In our previous article and video, I introduced you to our upcoming testing methodology for evaluating graphics cards based not only frame rates but on frame smoothness and the efficiency of those frame rates. I showed off some of the new hardware we are using for this process and detailed how direct capture of graphics card output allows us to find interesting frame and animation anomalies using some Photoshop still frames.
Today we are taking that a step further and looking at a couple of captured videos that demonstrate a "stutter" and walking you through, frame by frame, how we can detect, visualize and even start to measure them.
This video takes a couple of examples of stutter in games, DiRT 3 and Dishonored to be exact, and shows what they look like in real time, at 25% speed and then finally in a much more detailed frame-by-frame analysis.
Obviously this is just a couple instances of what a stutter is and there are often times less apparent in-game stutters that are even harder to see in video playback. Not to worry - this capture method is capable of seeing those issues as well and we plan on diving into the "micro" level as well shortly.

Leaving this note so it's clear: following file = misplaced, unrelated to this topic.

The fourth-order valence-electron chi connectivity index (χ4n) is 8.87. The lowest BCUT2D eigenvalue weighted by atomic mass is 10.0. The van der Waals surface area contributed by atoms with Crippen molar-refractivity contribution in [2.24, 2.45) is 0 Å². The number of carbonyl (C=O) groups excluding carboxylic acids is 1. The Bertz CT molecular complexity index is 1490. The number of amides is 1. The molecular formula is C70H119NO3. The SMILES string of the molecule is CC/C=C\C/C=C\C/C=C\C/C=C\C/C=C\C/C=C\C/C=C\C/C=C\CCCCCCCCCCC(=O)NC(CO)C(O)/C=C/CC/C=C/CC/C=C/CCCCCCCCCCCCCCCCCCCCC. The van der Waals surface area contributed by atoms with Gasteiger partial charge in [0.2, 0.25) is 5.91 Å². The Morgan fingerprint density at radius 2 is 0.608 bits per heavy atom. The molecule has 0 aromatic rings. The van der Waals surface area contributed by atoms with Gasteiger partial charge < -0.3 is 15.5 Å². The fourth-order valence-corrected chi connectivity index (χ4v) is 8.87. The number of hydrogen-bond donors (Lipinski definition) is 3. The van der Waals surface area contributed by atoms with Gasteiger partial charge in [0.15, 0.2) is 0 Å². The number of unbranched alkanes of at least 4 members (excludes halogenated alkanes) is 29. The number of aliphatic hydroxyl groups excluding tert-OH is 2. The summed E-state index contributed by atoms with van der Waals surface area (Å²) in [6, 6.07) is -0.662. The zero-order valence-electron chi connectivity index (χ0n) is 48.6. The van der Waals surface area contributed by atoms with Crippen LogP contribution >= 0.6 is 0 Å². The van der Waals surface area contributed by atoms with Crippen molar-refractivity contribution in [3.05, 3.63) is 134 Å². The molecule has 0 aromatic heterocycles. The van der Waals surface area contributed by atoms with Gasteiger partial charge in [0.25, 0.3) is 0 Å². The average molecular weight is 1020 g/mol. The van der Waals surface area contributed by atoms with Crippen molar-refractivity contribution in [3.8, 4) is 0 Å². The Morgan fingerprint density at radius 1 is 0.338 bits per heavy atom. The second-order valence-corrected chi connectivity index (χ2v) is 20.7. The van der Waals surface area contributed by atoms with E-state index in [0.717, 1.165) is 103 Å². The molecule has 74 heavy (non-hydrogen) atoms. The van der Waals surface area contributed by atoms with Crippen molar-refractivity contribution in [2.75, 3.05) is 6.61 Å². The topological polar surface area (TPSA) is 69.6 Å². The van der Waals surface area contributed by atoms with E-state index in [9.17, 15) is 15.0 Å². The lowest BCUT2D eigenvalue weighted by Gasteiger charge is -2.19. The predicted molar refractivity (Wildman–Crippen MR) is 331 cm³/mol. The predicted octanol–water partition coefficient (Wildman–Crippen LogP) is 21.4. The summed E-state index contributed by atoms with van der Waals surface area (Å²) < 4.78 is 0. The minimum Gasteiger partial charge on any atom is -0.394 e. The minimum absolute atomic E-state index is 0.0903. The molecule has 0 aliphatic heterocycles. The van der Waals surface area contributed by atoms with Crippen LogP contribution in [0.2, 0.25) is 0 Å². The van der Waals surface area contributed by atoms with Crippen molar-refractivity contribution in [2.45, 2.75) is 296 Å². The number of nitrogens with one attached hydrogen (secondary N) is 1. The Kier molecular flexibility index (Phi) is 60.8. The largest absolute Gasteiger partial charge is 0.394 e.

We aren't going to start talking about whose card and what driver is being used yet and I know that there are still a lot of questions to be answered on this topic. You will be hearing more quite soon from us and I thank you all for your comments, critiques and support.
Let me know below what you thought of this video and any questions that you might have.
A change is coming in 2013
If the new year will bring us anything, it looks like it might be the end of using "FPS" as the primary measuring tool for graphics performance on PCs. A long, long time ago we started with simple "time demos" that recorded rendered frames in a game like Quake and then played them back as quickly as possible on a test system. The lone result was given as time, in seconds, and was then converted to an average frame rate having known the total number of frames recorded to start with.
More recently we saw a transition to frame rates over time and the advent frame time graphs like the ones we have been using in our graphics reviews on PC Perspective. This expanded the amount of data required to get an accurate picture of graphics and gaming performance but it was indeed more accurate, giving us a more clear image of how GPUs (and CPUs and systems for that matter) performed in games.
And even though the idea of frame times have been around just a long, not many people were interested in getting into that detail level until this past year. A frame time is the amount of time each frame takes to render, usually listed in milliseconds, and could range from 5ms to 50ms depending on performance. For a reference, 120 FPS equates to an average of 8.3ms, 60 FPS is 16.6ms and 30 FPS is 33.3ms. But rather than average those out by each second of time, what if you looked at each frame individually?